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American Forces Press Service

Joint Chiefs Chairman Visits Korea's Demilitarized Zone

By Jim Garamone
American Forces Press Service

CAMP BONIFAS, South Korea, Nov. 11, 2012 – Army Gen. Martin E. Dempsey visited the Demilitarized Zone separating North and South Korea today and got a taste of what life is like on the world’s hottest frontier.

Army Gen. James D. Thurman, commander of Combined Forces Command Korea and U.S. Forces Korea, escorted the chairman of the Joint Chiefs of Staff on the visit.

The chairman and his party were going to fly to this camp, but weather forced a ground movement. On the drive from the skyscrapers of the South Korean capital of Seoul to the DMZ, Dempsey could see the military and economic changes to the landscape, as the number of blockhouses and berms laced with concertina wire multiplied.

All this is in response to the danger North Korea poses to the south. The armistice signed in 1953 did not end the Korean War -- it merely suspended it. A state of war still officially exists.

At this camp, he met the U.S. and South Korean service members who man the joint security area that includes the armistice buildings at Panmunjom. The chairman visited the Freedom House that the South Koreans built on their side of the border, and he visited the conference room at Panmunjom. North Korean soldiers hurried down to the buildings with cameras when Dempsey and Thurman arrived.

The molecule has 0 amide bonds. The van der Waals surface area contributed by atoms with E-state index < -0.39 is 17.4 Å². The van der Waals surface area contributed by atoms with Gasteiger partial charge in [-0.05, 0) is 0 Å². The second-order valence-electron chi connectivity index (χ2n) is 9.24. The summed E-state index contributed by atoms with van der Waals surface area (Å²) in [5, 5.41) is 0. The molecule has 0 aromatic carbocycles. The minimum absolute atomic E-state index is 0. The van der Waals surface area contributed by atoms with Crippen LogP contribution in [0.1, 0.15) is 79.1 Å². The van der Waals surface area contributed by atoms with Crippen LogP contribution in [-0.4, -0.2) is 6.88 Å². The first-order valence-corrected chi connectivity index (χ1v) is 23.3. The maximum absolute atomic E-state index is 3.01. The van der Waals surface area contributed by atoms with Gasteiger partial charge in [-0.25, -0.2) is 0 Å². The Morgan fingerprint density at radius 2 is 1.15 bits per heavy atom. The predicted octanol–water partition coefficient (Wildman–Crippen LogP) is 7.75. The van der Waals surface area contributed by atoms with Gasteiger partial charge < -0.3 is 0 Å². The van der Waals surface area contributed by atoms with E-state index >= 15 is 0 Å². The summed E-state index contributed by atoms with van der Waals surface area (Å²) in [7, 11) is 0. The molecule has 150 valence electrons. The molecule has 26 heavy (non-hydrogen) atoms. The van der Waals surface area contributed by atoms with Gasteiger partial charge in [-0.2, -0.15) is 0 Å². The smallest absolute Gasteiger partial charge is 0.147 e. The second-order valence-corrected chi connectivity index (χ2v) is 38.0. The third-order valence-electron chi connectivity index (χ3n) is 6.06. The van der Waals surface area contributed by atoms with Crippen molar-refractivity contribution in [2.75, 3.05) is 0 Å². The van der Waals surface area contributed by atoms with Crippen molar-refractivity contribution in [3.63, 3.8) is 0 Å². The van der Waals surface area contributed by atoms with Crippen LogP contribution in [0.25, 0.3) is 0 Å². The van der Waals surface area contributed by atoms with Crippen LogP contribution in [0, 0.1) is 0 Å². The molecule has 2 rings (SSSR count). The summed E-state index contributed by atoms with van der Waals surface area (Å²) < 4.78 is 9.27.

The chairman entered the truce building and received a briefing from the U.S. negotiator. He learned, for example, that it took 11 and a half hours to negotiate the size of the United Nations and North Korean flags on the table in the room. North Korean soldiers stared in the window as Dempsey walked to the northern side of the building.

The North Korean actions would have been simply ludicrous if not for the examples around the area that this was a deadly game. At Observation Post Oulette, which overlooks the DMZ, a small plaque next to the overlook memorializes seven Marines of Easy Company, 2nd Battalion, 5th Marines, who died defending the area in 1952. At another spot, the chairman viewed the area where North Korean soldiers hacked to death Army Capt. Arthur Bonifas and Army 1st Lt. Mark Barrett as they led a detail in 1976 to trim a tree in the DMZ.

As he and Thurman visited the DMZ, Dempsey noted that they both started their military careers in Germany, guarding the border between the Warsaw Pact and NATO. That heavily guarded border now is a thing of the past.

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